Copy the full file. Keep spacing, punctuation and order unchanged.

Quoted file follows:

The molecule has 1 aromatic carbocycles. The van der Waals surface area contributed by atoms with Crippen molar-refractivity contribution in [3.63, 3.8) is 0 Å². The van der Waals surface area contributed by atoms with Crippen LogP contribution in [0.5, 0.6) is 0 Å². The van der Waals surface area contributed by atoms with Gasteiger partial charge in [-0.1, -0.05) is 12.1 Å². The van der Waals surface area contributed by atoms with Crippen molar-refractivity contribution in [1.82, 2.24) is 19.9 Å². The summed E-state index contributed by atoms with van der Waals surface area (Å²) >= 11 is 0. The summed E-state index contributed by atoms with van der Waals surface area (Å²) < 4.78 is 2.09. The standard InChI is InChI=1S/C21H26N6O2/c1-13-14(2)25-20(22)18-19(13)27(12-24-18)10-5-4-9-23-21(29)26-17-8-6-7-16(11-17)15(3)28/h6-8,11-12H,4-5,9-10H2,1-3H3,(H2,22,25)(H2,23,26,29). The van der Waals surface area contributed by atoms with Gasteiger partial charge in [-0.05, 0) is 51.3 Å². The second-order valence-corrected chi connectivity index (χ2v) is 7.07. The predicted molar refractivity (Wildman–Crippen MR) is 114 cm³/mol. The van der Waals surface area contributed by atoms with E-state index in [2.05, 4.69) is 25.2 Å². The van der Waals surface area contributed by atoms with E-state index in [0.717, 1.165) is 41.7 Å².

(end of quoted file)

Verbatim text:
The molecule has 1 aromatic carbocycles. The van der Waals surface area contributed by atoms with Crippen molar-refractivity contribution in [3.63, 3.8) is 0 Å². The van der Waals surface area contributed by atoms with Crippen LogP contribution in [0.5, 0.6) is 0 Å². The van der Waals surface area contributed by atoms with Gasteiger partial charge in [-0.1, -0.05) is 12.1 Å². The van der Waals surface area contributed by atoms with Crippen molar-refractivity contribution in [1.82, 2.24) is 19.9 Å². The summed E-state index contributed by atoms with van der Waals surface area (Å²) >= 11 is 0. The summed E-state index contributed by atoms with van der Waals surface area (Å²) < 4.78 is 2.09. The standard InChI is InChI=1S/C21H26N6O2/c1-13-14(2)25-20(22)18-19(13)27(12-24-18)10-5-4-9-23-21(29)26-17-8-6-7-16(11-17)15(3)28/h6-8,11-12H,4-5,9-10H2,1-3H3,(H2,22,25)(H2,23,26,29). The van der Waals surface area contributed by atoms with Gasteiger partial charge in [-0.05, 0) is 51.3 Å². The second-order valence-corrected chi connectivity index (χ2v) is 7.07. The predicted molar refractivity (Wildman–Crippen MR) is 114 cm³/mol. The van der Waals surface area contributed by atoms with E-state index in [2.05, 4.69) is 25.2 Å². The van der Waals surface area contributed by atoms with E-state index in [0.717, 1.165) is 41.7 Å².